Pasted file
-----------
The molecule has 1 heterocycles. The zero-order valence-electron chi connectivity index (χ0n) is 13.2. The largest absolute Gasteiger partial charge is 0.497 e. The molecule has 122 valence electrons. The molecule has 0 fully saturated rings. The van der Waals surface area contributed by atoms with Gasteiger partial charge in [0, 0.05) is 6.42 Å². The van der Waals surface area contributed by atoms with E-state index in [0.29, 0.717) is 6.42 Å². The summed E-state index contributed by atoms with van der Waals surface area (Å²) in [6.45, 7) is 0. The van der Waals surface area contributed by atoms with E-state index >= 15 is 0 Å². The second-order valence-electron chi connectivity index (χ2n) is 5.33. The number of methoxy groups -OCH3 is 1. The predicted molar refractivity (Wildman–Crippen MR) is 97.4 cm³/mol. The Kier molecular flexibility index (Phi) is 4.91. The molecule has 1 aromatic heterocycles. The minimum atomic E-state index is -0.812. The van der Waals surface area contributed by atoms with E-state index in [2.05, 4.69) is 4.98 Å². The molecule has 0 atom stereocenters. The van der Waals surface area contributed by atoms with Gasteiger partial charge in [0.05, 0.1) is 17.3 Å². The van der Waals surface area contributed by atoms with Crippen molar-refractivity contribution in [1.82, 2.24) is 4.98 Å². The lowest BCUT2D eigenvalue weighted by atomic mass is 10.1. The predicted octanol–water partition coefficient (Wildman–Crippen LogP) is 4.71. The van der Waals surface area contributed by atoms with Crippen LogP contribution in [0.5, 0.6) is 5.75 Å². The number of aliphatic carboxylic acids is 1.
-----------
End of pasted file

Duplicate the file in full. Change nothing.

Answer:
The molecule has 1 heterocycles. The zero-order valence-electron chi connectivity index (χ0n) is 13.2. The largest absolute Gasteiger partial charge is 0.497 e. The molecule has 122 valence electrons. The molecule has 0 fully saturated rings. The van der Waals surface area contributed by atoms with Gasteiger partial charge in [0, 0.05) is 6.42 Å². The van der Waals surface area contributed by atoms with E-state index in [0.29, 0.717) is 6.42 Å². The summed E-state index contributed by atoms with van der Waals surface area (Å²) in [6.45, 7) is 0. The van der Waals surface area contributed by atoms with E-state index >= 15 is 0 Å². The second-order valence-electron chi connectivity index (χ2n) is 5.33. The number of methoxy groups -OCH3 is 1. The predicted molar refractivity (Wildman–Crippen MR) is 97.4 cm³/mol. The Kier molecular flexibility index (Phi) is 4.91. The molecule has 1 aromatic heterocycles. The minimum atomic E-state index is -0.812. The van der Waals surface area contributed by atoms with E-state index in [2.05, 4.69) is 4.98 Å². The molecule has 0 atom stereocenters. The van der Waals surface area contributed by atoms with Gasteiger partial charge in [0.05, 0.1) is 17.3 Å². The van der Waals surface area contributed by atoms with Crippen molar-refractivity contribution in [1.82, 2.24) is 4.98 Å². The lowest BCUT2D eigenvalue weighted by atomic mass is 10.1. The predicted octanol–water partition coefficient (Wildman–Crippen LogP) is 4.71. The van der Waals surface area contributed by atoms with Crippen LogP contribution in [0.5, 0.6) is 5.75 Å². The number of aliphatic carboxylic acids is 1.